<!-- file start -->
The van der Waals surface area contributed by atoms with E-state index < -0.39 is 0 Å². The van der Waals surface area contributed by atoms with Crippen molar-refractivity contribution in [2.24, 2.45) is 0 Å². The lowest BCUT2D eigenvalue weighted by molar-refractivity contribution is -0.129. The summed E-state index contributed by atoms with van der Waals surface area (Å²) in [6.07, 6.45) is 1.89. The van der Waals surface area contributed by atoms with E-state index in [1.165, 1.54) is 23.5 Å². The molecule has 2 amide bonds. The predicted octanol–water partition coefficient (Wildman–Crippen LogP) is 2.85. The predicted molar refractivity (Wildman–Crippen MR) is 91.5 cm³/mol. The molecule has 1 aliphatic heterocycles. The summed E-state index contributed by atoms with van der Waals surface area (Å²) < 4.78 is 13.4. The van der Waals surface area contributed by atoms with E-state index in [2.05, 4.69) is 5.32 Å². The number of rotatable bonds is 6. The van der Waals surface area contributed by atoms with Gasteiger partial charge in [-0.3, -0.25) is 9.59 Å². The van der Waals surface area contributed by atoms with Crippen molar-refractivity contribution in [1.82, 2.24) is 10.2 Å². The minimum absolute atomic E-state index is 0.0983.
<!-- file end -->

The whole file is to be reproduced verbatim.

The van der Waals surface area contributed by atoms with E-state index < -0.39 is 0 Å². The van der Waals surface area contributed by atoms with Crippen molar-refractivity contribution in [2.24, 2.45) is 0 Å². The lowest BCUT2D eigenvalue weighted by molar-refractivity contribution is -0.129. The summed E-state index contributed by atoms with van der Waals surface area (Å²) in [6.07, 6.45) is 1.89. The van der Waals surface area contributed by atoms with E-state index in [1.165, 1.54) is 23.5 Å². The molecule has 2 amide bonds. The predicted octanol–water partition coefficient (Wildman–Crippen LogP) is 2.85. The predicted molar refractivity (Wildman–Crippen MR) is 91.5 cm³/mol. The molecule has 1 aliphatic heterocycles. The summed E-state index contributed by atoms with van der Waals surface area (Å²) < 4.78 is 13.4. The van der Waals surface area contributed by atoms with E-state index in [2.05, 4.69) is 5.32 Å². The number of rotatable bonds is 6. The van der Waals surface area contributed by atoms with Gasteiger partial charge in [-0.3, -0.25) is 9.59 Å². The van der Waals surface area contributed by atoms with Crippen molar-refractivity contribution in [1.82, 2.24) is 10.2 Å². The minimum absolute atomic E-state index is 0.0983.